The copy of the book I reviewed had a case of “ripple pages” (when looking from the side, even with the book closed, the pages seemed to be wavy). If this is something that really bothers you, do make sure to check the book by looking at the pages. Over the few days I had the book the rippling seemed to get better and now is barely noticeable. The other slight variation I noticed was slight rise of some of the paper on the inside hard cover (I have seen this in other hard cover books before). I've checked and heard that this has been present on some earlier D&D 5th edition books but haven't seen it or noticed it until now. It could be just the luck of the draw on my end or the process of shipping and it doesn't seem to affect the sturdiness of the book.
There is no PDF copy. They never said there would be, none of the other books so far had PDF copies but I still feel this is important to note.
The book isn't out yet but the suggested price from Wizards of the Coast is $49.95 in the United States or $57.00 in Canada. When I looked for prices from the stores themselves I was able to find the book for about $30 in the United States and about $37 in Canada (Amazon and Chapters were the best places I could find, though some local stores might be even better).
What I felt was Missing
In general, I don't really feel anything was missing in terms of important sections of a Dungeon Master's Guide. However, there were those few rules listed that still seem somewhat odd to me (see “Other Notes” section).
For those players who are used to 4th edition D&D, there is no adventure included in this Dungeon Master's Guide and there are no grid pages either. The players who have this book can just use those grids for the new system. However, having a PDF grid sheet on the website would help newer players who wanted to use a grid.
In general, I liked this book quite a bit (though the Monster Manual is probably my favourite of the 5th edition releases). If you are a veteran player, it may be harder to think of reasons to buy this book but newer players should expect to learn a lot from it. If you are still unsure, look at the preview material like the table of contents or some of the item descriptions. The basic rules are still enough to play the game but at 320 pages long with a lot of art, the Dungeon Master's Guide adds a lot of content (and tables, can't forget tables). Out of all the Dungeon Master's Guides released so far, this has to be my favourite. Feel free to comment and I look forward to everyone else's opinion when the Dungeon Master's Guide is released.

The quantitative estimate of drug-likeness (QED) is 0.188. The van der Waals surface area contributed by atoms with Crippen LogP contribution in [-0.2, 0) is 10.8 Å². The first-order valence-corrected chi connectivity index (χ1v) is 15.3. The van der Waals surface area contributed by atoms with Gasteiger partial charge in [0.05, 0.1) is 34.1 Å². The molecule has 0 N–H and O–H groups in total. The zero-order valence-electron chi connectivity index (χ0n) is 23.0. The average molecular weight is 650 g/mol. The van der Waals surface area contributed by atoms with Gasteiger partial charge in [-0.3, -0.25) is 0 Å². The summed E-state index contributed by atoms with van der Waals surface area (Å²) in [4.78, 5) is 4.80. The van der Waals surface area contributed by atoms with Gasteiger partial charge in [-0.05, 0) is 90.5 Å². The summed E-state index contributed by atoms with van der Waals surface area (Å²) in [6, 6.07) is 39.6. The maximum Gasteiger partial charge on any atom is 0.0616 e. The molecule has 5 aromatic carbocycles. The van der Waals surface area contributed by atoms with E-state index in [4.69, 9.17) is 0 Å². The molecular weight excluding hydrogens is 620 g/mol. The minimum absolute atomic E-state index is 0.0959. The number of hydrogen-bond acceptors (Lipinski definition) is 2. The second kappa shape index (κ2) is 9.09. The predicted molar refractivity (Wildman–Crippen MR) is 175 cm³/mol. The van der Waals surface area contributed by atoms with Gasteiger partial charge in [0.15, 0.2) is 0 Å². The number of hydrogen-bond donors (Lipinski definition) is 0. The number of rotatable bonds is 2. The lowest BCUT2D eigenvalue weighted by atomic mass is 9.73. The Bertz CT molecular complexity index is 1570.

- The mechanics of selling a magic item by the purposed rules have a few strange implications as written. They state that the highest bidder is “shady”. This seems strange to me. Why can't it just be a collector who really values the item and wants it now? What if the buyer really needs that item and time is of the essence (a healing potion for a family member). These aren't shady but would also account for the price difference. The shady word can easily be ignored but still, this seems odd to me.
- Reading the rules for crafting magic items exactly as written created some strange results in my opinion. A wizard without proficiency in smith's tools can still make a magical sword (fine, maybe the cost of hiring a skilled laborer is included) but a wizard with a proficiency in smith's tools doesn't get a discount or advantage for making a magical sword (this counters the previous point). This is easy enough to fix (wizard's proficient in a tool needed to make an item or those that have a proficient party member helping get a 2 gold discount).
- Running a business is presented in “Down Time Activities” but is quite simple. Running a farm? Running a smithy? Running a high end perfume shop? An Inn? The rules presented don't care and don't even mention adding in a multiplier from the Dungeon Master based on the profitability of the business. The way it is written, the business needs you to maintain it to make money. This means that while you are away, you lose money and while you are attending your business, your odds are better at making money (even if you are the worst business owner ever. In fact, ability scores don't affect it at all). I don't consider the part where you always have an advantage if you are attending your business a problem (though those who prefer a simulation style of play won't. For these guys, adding some kind of bonus for the skills deemed important should be enough). Your business loosing money when you aren't around is strange but easy to fix. Just roll like normal in that rule but without your bonus for being there.
- Building a stronghold is quite a nice idea and in general is defined quite nicely and compactly (click here for preview). However, the last sentence as written seems to say that if construction continues when your character is a way, it will make things worse. It seems to me that it should be interpreted as each day of construction costs 3 days when your character isn't present instead.
- The rules for creating magic items don't take into account some of the rules given for magic items in another section. Specifically, it says that consumable items are worth half price of their rarity but the rules for creating magic items don't adjust for this. As written, the rules for crafting magic items also don't scale with changes to the value of magic items, though the chapter on magic items give suggested ranges for the price. Just apply modifiers as you deem appropriate for your game or run as intended. This one really isn't a big deal.
- Repairing some ships will cost more than buying a new one. Using the full value of the ship in calculations avoids this issue.
Early review copy was provided by Wizards of the Coast. Images and preview pages are also courtesy of Wizards of the Coast.